Email is here to stay. And here's what we expect it will look like in terms of channels, technology, and data in the near future.
We hear about email often and we have been living with email for a very long time now. With the technological changes around us, people are predicting that video email will be the next fad! In fact, Hotmail, Gmail, and YahooMail already allow YouTube video playback directly on their client, not to mention that Apple Mail and iOS mail have never restricted video playback (except Flash). There were even rumors about 3D emails and every now and then we hear different rumors on how email is taking a different shape and form.
Today I will try to provide bold predictions on what email will look like, and what we expect to see in terms of channels, technology, and data that will be available in the near future.
Viva La Email
Many have predicted email's death, and this rumor has spread long enough since the advent of social media! In fact, people predicted that RSS would put it to sleep; the same was the case with MMS. All predictions were wrong.
Why is email still very much alive and kicking, you ask? Simply put, email is the "tissue layer" of the web, it is our unique identifier - call it our digital ID.
Recently, even Twitter started sending digests with the most important tweets from the people you are following. Twilert, for example, understood the importance of email notifications and created a business simply forwarding mentions of Twitter hashtags to people who wanted alerts. LinkedIn and Facebook will never ditch email notifications simply because they know that it's the glue to keep their users coming back to the site over and over again.
The bottom line is this; email is here to stay. It is cheap, efficient, accessible, and widely spread. I do not see currently any other technology that can replace email and its use in the way we know it today.
Record shows that more and more people are opening and clicking emails on their mobile devices. Since mobile devices are becoming a huge part of our lives and have the highest penetration globally due to their relatively low costs compared to personal computers, we'll see higher responses from recipients on mobile devices (smartphones and tablets). The increased traffic from mobile devices will come at the expense of desktops and laptops. In fact, mobile devices are known to be the exclusive device for going online in many emerging markets such as China and India.
In the near future, you will be able to automatically optimize your content to mobile, and would be able to decide even which content will be presented and how it will look like on mobile as opposed to the standard full view on a normal computer (responsive design). The view of the campaign will be able to automatically adjust itself according to the device you will be opening it in. I have written about the fundamentals of mobile email strategy in my last column.
Creating lifecycle campaigns and automatic responders is easy and available for some time in the market place.
By saying automation, I am referring to a truly automated way to look at campaigns and provide individual response in different channels according to the customer behavior, so manual campaigns and responses will almost disappear, and the manual work of marketers will be replaced by software that will automatically send the right message in the right channel to the right customer.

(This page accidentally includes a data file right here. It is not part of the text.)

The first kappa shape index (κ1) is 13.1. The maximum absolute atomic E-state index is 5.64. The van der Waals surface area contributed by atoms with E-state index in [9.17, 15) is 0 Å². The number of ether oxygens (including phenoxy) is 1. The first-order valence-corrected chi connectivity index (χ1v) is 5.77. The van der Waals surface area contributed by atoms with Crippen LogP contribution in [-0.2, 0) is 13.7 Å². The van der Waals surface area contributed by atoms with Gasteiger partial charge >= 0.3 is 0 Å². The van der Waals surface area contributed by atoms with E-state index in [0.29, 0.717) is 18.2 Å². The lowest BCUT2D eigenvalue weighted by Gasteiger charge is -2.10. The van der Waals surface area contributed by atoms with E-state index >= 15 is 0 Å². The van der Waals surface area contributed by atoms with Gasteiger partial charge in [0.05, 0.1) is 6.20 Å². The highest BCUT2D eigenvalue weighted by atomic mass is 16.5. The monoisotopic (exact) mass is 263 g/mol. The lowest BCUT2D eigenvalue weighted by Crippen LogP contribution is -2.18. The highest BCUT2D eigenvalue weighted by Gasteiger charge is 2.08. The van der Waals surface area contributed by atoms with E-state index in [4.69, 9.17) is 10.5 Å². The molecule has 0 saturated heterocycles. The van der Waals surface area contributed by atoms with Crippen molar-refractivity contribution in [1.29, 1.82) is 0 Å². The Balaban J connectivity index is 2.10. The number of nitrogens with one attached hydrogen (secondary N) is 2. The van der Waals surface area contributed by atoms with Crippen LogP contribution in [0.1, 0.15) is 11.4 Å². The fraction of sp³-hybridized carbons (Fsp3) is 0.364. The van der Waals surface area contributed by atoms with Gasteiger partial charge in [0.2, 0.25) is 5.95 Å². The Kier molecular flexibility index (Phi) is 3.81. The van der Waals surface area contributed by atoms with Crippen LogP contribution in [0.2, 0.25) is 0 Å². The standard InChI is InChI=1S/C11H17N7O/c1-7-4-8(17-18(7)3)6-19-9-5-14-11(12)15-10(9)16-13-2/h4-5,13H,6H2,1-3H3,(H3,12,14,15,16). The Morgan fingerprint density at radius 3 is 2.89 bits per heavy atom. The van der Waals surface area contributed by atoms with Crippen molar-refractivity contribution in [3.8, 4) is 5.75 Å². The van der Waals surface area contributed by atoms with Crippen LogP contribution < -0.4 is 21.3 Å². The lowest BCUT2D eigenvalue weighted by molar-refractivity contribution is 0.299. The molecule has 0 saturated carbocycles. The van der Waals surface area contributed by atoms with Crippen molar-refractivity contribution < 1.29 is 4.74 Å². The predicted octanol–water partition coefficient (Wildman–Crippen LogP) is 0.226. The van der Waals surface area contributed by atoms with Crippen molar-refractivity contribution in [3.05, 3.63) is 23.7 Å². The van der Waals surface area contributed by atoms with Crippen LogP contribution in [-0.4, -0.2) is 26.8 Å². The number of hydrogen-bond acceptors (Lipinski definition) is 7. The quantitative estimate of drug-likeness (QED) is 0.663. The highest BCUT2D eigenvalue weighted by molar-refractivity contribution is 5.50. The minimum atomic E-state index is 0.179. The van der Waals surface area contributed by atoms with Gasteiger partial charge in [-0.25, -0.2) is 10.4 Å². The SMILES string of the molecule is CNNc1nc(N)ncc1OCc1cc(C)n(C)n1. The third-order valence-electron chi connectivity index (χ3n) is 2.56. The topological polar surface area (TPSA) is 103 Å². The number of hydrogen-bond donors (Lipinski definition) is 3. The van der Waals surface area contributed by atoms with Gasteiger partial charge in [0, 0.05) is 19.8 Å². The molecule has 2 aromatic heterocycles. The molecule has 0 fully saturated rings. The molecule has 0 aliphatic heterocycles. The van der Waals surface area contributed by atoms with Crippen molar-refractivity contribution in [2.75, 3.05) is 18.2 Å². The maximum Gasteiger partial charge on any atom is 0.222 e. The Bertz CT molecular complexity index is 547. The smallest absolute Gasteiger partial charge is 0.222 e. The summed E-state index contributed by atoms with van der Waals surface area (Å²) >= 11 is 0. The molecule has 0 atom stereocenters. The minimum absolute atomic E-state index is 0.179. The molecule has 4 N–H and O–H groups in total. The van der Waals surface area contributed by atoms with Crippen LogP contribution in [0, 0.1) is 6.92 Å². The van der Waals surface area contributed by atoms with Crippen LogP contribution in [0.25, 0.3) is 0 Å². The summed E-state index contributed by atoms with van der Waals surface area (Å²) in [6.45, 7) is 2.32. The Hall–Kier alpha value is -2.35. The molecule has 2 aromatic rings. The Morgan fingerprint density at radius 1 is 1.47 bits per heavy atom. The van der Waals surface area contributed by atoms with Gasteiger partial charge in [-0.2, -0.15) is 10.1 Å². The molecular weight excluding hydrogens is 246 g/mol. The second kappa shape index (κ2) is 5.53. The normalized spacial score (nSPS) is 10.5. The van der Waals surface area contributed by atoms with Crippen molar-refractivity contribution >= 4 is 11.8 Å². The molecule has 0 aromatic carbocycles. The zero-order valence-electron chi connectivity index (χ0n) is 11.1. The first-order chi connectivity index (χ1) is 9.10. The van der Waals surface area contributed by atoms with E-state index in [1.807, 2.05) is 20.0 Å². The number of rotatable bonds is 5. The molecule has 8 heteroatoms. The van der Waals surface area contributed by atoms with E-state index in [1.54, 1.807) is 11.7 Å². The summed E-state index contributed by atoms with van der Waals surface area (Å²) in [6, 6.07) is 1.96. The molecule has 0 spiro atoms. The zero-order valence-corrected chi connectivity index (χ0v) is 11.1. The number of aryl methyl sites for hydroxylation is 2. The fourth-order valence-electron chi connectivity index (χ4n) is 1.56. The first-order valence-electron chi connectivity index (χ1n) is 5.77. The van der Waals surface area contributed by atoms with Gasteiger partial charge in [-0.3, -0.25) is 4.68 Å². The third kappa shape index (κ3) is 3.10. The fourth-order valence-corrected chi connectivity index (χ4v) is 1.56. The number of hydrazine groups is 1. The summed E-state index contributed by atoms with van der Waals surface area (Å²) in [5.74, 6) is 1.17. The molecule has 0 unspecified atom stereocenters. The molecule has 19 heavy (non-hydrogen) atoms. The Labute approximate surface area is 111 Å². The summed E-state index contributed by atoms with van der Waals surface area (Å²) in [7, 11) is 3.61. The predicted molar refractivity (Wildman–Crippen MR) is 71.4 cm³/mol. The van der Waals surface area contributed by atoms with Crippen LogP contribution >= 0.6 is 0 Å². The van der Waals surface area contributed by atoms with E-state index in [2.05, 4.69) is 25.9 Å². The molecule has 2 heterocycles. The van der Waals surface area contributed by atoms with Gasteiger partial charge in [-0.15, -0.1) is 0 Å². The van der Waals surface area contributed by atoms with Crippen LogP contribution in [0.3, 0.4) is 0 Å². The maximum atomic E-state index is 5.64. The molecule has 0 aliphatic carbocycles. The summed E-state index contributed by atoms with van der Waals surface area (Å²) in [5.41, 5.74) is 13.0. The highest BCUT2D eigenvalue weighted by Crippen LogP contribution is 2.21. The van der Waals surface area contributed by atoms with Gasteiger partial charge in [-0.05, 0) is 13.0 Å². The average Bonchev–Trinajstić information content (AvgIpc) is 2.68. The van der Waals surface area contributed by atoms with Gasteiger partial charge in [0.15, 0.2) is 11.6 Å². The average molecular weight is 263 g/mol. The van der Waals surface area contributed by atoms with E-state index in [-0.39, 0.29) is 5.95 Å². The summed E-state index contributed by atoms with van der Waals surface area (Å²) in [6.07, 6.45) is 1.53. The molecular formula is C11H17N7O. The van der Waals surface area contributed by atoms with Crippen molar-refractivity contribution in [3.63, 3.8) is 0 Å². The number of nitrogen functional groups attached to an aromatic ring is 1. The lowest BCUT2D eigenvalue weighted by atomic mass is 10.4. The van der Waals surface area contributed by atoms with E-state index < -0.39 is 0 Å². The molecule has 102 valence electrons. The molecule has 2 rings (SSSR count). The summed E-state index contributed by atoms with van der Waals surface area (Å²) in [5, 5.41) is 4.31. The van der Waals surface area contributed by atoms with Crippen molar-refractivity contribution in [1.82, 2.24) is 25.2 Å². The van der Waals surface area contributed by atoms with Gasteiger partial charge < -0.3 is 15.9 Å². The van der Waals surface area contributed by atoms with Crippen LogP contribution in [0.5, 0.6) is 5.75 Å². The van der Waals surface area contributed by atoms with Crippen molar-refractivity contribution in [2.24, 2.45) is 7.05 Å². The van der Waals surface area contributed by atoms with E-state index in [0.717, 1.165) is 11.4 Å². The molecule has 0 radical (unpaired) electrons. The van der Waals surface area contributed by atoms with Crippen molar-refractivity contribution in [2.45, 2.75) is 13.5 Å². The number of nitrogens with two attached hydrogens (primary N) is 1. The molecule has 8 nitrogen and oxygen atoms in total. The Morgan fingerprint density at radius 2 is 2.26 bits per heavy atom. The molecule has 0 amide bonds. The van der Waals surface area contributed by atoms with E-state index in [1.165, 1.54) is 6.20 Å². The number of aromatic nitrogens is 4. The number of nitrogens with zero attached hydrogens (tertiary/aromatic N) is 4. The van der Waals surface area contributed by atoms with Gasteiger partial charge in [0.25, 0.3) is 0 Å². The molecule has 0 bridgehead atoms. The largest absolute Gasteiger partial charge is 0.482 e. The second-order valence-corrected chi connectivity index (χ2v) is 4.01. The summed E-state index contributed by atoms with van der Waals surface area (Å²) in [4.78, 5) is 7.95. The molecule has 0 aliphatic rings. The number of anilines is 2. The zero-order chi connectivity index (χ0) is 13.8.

You can read more about lifecycle and automation here.
Most clients today would like to have a more holistic approach to marketing, where the ROI can be clearly measured, and answers to questions such as; "how much money do I spend on acquiring a new client, when does the cost of customer acquisition break even with revenue, how often do customers buy from me, and what is their lifetime value" could be found. Questions like these are fundamental in their nature to marketers, who strive to be more efficient with their efforts, and yield greater returns on their investment, while continuing to provide clients what they truly want and need. We will be seeing tools that will provide marketers with answers to these questions in a very visual and measurable way.
To be able to provide good and in-depth business intelligence to marketers, a lot, and I mean a lot of data will need to be collected and processed into actual information.
This is called big data, a term you have probably came across recently. Big data is defined by Expedia as "data sets so large and complex that they become awkward to work with using on-hand database management tools."
Systems you will be working with will need to be able to store and process a lot of data in a very fast way, that in its turn will change into workable business intelligence, which will be used in the email campaigns that we know today to increase relevancy and automation.
That's all for now, stay tuned for my next column.
Home page photo from Shutterstock.
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Based in Hong Kong with a diverse marketing and management experience in Asia, Ohad has managed a number of accomplishments in his fledging career. Highlights include creating the patent registered luxury brand Swana. He speaks four languages and is well versed in the interwining his Western management philosophies into the Asian business model. His experience is complemented with establishing core digital strategies with expertise in e-commerce and email marketing. A regular speaker in the industry events. Armed with a B.A. and M.B.A., he now heads the Asian-Pacific operations of emarsys LTD .
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